History

After the establishment of the National Highway Traffic Safety Administration (NHTSA) in the 1960s, car turn signal lamps were required for all vehicles [2]. However, inventors began to patent turn signal devices in the early 1900s. In 1909, a British man named Percy Douglas-Hamilton patented a set of mechanical hands that were attached on the sides of the car and illuminated when you wanted to signal a turn. Oscar J. Simler, in 1929, created a signal of his own which had a four-lobed shape with lenses for lights indicating slow, stop, left or right turn (Fig. 1) [3].
[image=1294 file="null" placement="center"]F​igure 1: Oscar J Simler’s handmade turn signal.[/image]
It was not until the late 30’s that a man named Joseph Bell patented the first device that flashed. And, then in 1939, Buick, the American car manufacturer, introduced turn signals as a standard feature for cars. Other car manufacturers followed Buick after they added the self-canceling mechanism, including Cadillac, LaSalle and Hudson Country Club. Many companies would advertise it as an optional feature to add like how we would add a GPS navigator today. Chevrolet, Oldsmobile, and Pontiac would offer the turn signal option for an additional cost of $7.95 in the 1940s. As more companies began to adopt it as a feature, turn signals were viewed as a luxurious option, in par with adding more powerful engines or two-tone paint [3].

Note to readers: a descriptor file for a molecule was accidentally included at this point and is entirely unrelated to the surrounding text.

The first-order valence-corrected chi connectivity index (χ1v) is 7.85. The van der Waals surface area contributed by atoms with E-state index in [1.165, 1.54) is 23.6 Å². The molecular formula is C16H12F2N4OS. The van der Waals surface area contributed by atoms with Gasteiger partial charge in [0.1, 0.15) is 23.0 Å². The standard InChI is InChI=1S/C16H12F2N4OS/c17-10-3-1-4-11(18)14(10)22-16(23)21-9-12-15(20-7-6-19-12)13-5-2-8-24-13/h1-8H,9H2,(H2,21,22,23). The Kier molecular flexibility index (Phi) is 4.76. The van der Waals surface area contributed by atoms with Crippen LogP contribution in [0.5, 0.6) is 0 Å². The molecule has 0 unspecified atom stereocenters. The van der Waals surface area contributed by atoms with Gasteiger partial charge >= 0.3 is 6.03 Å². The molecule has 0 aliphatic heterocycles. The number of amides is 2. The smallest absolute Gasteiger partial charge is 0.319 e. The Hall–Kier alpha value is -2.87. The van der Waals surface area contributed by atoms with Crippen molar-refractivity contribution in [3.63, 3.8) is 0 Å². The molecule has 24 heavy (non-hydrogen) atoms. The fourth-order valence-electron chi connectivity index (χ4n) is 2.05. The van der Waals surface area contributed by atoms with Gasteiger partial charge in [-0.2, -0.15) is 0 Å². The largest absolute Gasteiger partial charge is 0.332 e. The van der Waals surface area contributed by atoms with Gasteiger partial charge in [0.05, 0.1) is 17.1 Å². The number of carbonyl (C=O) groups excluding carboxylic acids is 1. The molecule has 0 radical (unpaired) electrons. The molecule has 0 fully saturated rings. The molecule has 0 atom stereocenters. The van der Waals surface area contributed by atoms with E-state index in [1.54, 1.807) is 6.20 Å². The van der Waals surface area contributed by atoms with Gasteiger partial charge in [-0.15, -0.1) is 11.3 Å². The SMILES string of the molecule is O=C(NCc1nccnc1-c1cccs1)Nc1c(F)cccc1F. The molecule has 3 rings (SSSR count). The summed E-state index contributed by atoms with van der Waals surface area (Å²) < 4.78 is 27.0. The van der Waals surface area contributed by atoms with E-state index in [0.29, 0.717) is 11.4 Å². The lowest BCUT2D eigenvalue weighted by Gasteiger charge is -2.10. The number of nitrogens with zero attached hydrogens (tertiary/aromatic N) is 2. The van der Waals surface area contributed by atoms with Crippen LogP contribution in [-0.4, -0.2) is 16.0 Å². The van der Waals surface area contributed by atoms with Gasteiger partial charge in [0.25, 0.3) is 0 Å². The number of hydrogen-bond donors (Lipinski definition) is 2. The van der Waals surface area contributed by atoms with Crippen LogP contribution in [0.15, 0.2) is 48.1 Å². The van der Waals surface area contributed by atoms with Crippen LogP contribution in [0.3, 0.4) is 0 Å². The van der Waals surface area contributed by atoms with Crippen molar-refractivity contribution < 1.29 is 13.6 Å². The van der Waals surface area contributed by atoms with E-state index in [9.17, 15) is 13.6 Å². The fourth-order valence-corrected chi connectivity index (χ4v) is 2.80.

Although the official law requiring turn signals was adopted in 1960, it took more than a decade to establish the details, which many people are still debating. SAE produced multiple reports throughout the 60s detailing the specifications for car turn signals, such as amber lens's for front turn signals while rear signals could be red or amber, lit lens area had a minimum requirement of 50 cm2 [4], and a range of 60-120 flashes per minute [5]. The SAE took these matters seriously because they viewed the turn signals as an information-transmit​ting system that delivered valuable information from driver to a driver.